||Novellae of the Meiri on tractate Megillah. The title page notes that the hiddushei of the Meiri were concealed and sealed in manuscript and only printed recently. The text follows the title page in two columns in rabbinic type. The Meiri’s hiddushim are distinguished by clarity and his original method of exposition. He develops his theme from its origin and for this reason he assigns a separate section to the Mishnah and explains it before turning to the later development and discussions in the later literature. Each tractate and its individual chapters is preceded by a short preface outlining the subject in general terms. The discussion begins with a presentation of the fundamental principles involved and proceeds with an explanation of the opinions of each of the amoraim. The author in conclusion sums up and collates these opinions, giving the relevant halakhah as he sees it. An abundance of comments handed down by German, Provencal, and Spanish scholars with their different interpretations are incorporated, but each one is given separately to prevent confusion on the part of the reader.
R. Menahem ben Solomon ha-Me'iri (1249–1316 was born in Perpignan where he spent his whole life. His family, regarded as one of the most distinguished in Provence, originated from Carcassonne and Narbonne. Few biographical details are available. In his youth he was orphaned of his father, and his children were taken captive while he was still young, but no details of this personal tragedy are known. R. Meiri's principal teacher was Reuben b. Hayyim. His reference to R. Jonah Gerondi as "my teacher" does not necessarily mean that he studied under him: it may merely mean that he studied his works. Among the contemporary scholars with whom he maintained close ties was R. Solomon b. Abraham Adret; they exchanged many responsa and Adret's teachings assisted him in the writing of his monumental work. R. Meiri was one of the participants in R. Adret's polemic against Maimonides. In a letter to R. Abba Mari b. Moses Joseph, who handled the entire affair and collected the relevant correspondence, Meiri disassociated himself from the attitude of R. Adret and his colleagues, upholding freedom of thought for the scholars of each country, and freedom from intervention by outside scholars reveal his great interest in philosophy and other secular sciences, and reflect his pride in the local scholars who had acquired proficiency in them. R. Meiri occupies a central position in the sphere of the talmudic creativity of Provence, not only due to his extraordinary literary fecundity and the comprehensive scope of his works, but also because he summarizes the teachings of his predecessors during the previous three centuries. In effect he puts the seal upon the literary efforts in this area of Jewish culture. His literary activity covered halakhic rulings, talmudic exposition, biblical exegesis, customs, ethics, and philosophy. The vast majority of Meiri's works remained in manuscript until very recently, probably on account of their exceptional length, which made it practically impossible to copy them in full. A small number of his books were published in the second half of the 18th century and the majority of them—from the beginning of the 20th century up to the present day. A great contribution to this project was by R. A. Sofer (Schreiber). An exception is his commentary to the Book of Proverbs which was first published in Portugal in 1492, and then included in the Kehillot Moshe edition of Mikra'ot Gedolot (Amsterdam, 1724).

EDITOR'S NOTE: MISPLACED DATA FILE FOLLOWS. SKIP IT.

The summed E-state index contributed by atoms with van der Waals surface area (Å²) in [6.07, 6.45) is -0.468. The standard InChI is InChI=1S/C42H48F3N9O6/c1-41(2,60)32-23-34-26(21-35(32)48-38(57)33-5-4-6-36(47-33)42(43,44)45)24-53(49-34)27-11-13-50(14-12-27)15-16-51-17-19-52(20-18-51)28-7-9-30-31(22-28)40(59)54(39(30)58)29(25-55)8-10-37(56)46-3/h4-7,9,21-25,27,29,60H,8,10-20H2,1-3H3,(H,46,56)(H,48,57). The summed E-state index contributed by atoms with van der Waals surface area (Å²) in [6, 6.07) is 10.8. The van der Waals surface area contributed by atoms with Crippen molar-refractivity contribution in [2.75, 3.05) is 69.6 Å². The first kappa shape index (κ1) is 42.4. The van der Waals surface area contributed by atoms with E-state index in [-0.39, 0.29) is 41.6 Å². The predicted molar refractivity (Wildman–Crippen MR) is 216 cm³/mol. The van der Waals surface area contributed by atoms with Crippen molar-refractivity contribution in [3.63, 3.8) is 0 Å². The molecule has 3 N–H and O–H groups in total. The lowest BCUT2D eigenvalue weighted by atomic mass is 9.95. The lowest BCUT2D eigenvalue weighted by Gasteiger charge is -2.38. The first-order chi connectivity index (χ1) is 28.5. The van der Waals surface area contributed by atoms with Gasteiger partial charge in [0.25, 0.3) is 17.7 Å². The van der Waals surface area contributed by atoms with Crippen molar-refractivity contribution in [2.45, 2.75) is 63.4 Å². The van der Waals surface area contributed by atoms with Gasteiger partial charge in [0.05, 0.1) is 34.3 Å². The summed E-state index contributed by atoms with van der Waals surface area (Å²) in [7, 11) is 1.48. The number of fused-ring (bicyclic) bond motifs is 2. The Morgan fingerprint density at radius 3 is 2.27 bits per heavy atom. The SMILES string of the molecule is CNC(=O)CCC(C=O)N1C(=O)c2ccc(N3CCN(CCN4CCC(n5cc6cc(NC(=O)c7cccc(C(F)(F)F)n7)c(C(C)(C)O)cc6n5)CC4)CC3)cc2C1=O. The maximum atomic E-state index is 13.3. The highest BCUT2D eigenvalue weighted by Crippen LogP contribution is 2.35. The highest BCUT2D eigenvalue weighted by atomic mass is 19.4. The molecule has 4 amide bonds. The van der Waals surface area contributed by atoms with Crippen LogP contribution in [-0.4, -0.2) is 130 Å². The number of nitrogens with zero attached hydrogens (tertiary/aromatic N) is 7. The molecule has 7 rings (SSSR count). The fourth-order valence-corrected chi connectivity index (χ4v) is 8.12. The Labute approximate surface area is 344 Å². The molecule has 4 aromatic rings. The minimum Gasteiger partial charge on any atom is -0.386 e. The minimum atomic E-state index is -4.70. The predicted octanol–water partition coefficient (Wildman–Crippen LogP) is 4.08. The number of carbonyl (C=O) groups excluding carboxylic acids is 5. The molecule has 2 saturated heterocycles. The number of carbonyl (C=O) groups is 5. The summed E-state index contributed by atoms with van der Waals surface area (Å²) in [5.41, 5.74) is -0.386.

Meiri's chief work is the gigantic Beit ha-Behirah on the Talmud, in which he was engaged from 1287 to 1300. In it he summarizes the subject matter of the Talmud, giving both the meaning and the halakhah derived from it. It follows the order of the Mishnah. The work covers the orders of Mo'ed, Nashim, and Nizikin, and the tractates, Berakhot, Hallah, Hullin, Niddah, Tamid, Middot, and Mikva'ot. Beit ha-Behirah has been republished almost in its entirety in recent years from a single complete manuscript (Parma). Of particular interest is the introduction to his commentary on Avot, in which he gives the chain of tradition of Torah study from its outset to his own time. It contains valuable material for the knowledge of the history of Torah study in Spain and Provence, and was copied out in full and completed (updated) to his own time by Isaac Lattes in his Sha'arei Ziyyon (ed. by S. Buber, 1885). In addition to Beit ha-Behirah, Meiri wrote commentaries on the Talmud which were expository rather than halakhic in orientation. Although the manuscripts in this group of a number of tractates are still extant, none has been published, except for the commentary to Avot and the Beit ha-Behirah to the tractate, Bezah, which apparently belong to this group. Meiri was one of the few rabbis of his time to make extensive use of the Jerusalem Talmud in order to clarify the parallel discussions in the Babylonian Talmud, and his works are therefore of added importance for research on the Jerusalem Talmud and its variant readings. Meiri's style contributes much to the lucidity of his presentation. His Hebrew is accurate, precise, and simple. In addition, he succeeded in finding the golden mean between the generally contradictory aims of expository comprehensiveness and halakhic definitiveness. These features endeared the Beit ha-Behirah to scholars and its volumes are now repeatedly republished in spite of their great length.